3. For leadership training 101
I couldn't have asked for a better ward to practice everything I had learned on the mission. I loved being in the know in the mission, and counseling frequently with my Mission President. I love that President Crawford and Bishop Cardullo share variations of the same name—Thomas. It's very appropriate. Serving under and with Bishop Cardullo helped me to apply the leadership skills I had refined on the mission with elders and sisters into a single adult setting. I honestly feel humbled by the experience and especially so realizing how much Heavenly Father has invested in me. I have this profound sense of duty to now apply everything I've learned from both experiences to my new ward setting!

On to the next one. Cue Jay-Z. the edited version, obvs.

Sunday, August 6, 2017

Provecho + birthdays

I've always had this grown up/future-family dream that I'll have families from my neighborhood over every Sunday for dinner. I really enjoy playing hostess and I like feeling like I'm a part of a community. But, to be honest, this activity seemed like something reserved for a future I was not able to receive yet. During my second semester in the MPA program one of my professors mentioned that a lot of students have future charity goals,  e.g. ,"when I have more money, I'll do ______." The thing is, my professor explained, if you don't practice your large scale goals in some manner right now, then you'll never actually do the things you've set out to do.

This thought stayed with me, so I decided to combine my love of celebrating birthdays + my need to actually start making the recipes I've pinned on Pinterest to invite people over for Sunday dinner as often as I could.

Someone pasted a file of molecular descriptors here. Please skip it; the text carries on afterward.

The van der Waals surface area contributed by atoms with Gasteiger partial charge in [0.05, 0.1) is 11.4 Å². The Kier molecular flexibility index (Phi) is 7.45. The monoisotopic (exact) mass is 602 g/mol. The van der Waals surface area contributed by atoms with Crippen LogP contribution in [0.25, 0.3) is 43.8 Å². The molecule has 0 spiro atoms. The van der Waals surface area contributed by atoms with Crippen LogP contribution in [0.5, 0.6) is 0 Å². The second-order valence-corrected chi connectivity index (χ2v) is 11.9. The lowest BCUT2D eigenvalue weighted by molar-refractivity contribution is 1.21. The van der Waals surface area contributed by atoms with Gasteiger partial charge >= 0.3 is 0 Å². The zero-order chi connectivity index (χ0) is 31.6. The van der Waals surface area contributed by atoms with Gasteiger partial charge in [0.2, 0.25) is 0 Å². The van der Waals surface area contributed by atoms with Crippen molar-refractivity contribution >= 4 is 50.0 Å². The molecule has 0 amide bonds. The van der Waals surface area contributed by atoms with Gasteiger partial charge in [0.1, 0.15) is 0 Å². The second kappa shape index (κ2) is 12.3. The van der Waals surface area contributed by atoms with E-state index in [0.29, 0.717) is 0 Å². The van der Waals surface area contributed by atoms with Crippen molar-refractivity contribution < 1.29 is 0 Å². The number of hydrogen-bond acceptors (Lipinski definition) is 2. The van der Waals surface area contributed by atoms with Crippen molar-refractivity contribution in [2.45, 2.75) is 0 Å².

Sometime during the last week of December 2016, I spent a significant amount of time writing (almost) all of my Facebook Friends' birthday's down in my planner. I decided that I'd try to make birthdays more special for my friends. When doing my weekly planning for the upcoming week, I'd look at whose birthday was coming up within that week, and choose someone to invite over for dinner. Everybody deserves to feel like a somebody on their birthday! I also made sure we had ice cream for every meal and bought little candles to stick on top of a scoop.

This was an incredible way to rekindle friendships and see old friends. Plus, it left me with a lot of delicious leftovers for the week. It's been a true labor of love and a way I've been able to serve with my limited-crazy schedule. Plus, as you'll see below I got excited every month at decorating my beloved chalkboard wall with a birthday themed design.
Angela (my former roommate) & her husband came over in January.
^I had made these ring dishes to give as Christmas presents, but when I missed the Christmas gift deadline, I decided to use them as birthday presents instead. 
Me + Michael from my freshman ward!
Amber Richardson, a dear friend who I love!
^Melinda Fox, an hermana from my mission who I always hoped I'd be companions with.
Me, Melinda, & Carly
Cristina & I get to be Audrey's visiting teachers, and her birthday landed on a Sunday, so we invited her roommates and had a birthday lunch!
^Marissa Getts, I'm slightly embarrassed that I only had Halloween napkins on hand that day. 🙈

My family came into town at the end of July. Me, Ezra, Pay, and my Mom's birthday all take place within a month and a half of each other, so I decided we'd have a combined birthday celebration. Our combined age total—151! We also sang a chorus of "happy birthday to us!"
This César Chávez quote embodies the whole reason I love having people over to share meals with me. I want this quote painted on my kitchen wall someday. Also, last chalkboard wall before I move!